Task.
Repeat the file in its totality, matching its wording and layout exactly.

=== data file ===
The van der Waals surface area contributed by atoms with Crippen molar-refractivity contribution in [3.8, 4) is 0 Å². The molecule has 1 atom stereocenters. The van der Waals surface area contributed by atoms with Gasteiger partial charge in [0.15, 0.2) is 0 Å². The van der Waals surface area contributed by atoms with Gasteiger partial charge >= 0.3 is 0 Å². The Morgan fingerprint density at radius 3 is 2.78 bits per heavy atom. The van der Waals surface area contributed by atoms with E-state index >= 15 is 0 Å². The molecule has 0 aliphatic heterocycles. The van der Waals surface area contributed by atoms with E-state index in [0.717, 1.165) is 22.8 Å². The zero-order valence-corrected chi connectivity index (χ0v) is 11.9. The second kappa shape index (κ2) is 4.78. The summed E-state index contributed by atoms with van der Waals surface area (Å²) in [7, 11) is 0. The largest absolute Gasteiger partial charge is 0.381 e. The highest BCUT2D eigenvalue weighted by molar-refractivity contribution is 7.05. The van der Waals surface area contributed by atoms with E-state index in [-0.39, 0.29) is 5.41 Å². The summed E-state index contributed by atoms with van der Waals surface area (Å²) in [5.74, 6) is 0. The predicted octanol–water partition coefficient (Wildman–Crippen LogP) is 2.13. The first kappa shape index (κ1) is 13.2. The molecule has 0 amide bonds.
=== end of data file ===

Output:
The van der Waals surface area contributed by atoms with Crippen molar-refractivity contribution in [3.8, 4) is 0 Å². The molecule has 1 atom stereocenters. The van der Waals surface area contributed by atoms with Gasteiger partial charge in [0.15, 0.2) is 0 Å². The van der Waals surface area contributed by atoms with Gasteiger partial charge >= 0.3 is 0 Å². The Morgan fingerprint density at radius 3 is 2.78 bits per heavy atom. The van der Waals surface area contributed by atoms with E-state index >= 15 is 0 Å². The molecule has 0 aliphatic heterocycles. The van der Waals surface area contributed by atoms with E-state index in [0.717, 1.165) is 22.8 Å². The zero-order valence-corrected chi connectivity index (χ0v) is 11.9. The second kappa shape index (κ2) is 4.78. The summed E-state index contributed by atoms with van der Waals surface area (Å²) in [7, 11) is 0. The largest absolute Gasteiger partial charge is 0.381 e. The highest BCUT2D eigenvalue weighted by molar-refractivity contribution is 7.05. The van der Waals surface area contributed by atoms with E-state index in [-0.39, 0.29) is 5.41 Å². The summed E-state index contributed by atoms with van der Waals surface area (Å²) in [5.74, 6) is 0. The predicted octanol–water partition coefficient (Wildman–Crippen LogP) is 2.13. The first kappa shape index (κ1) is 13.2. The molecule has 0 amide bonds.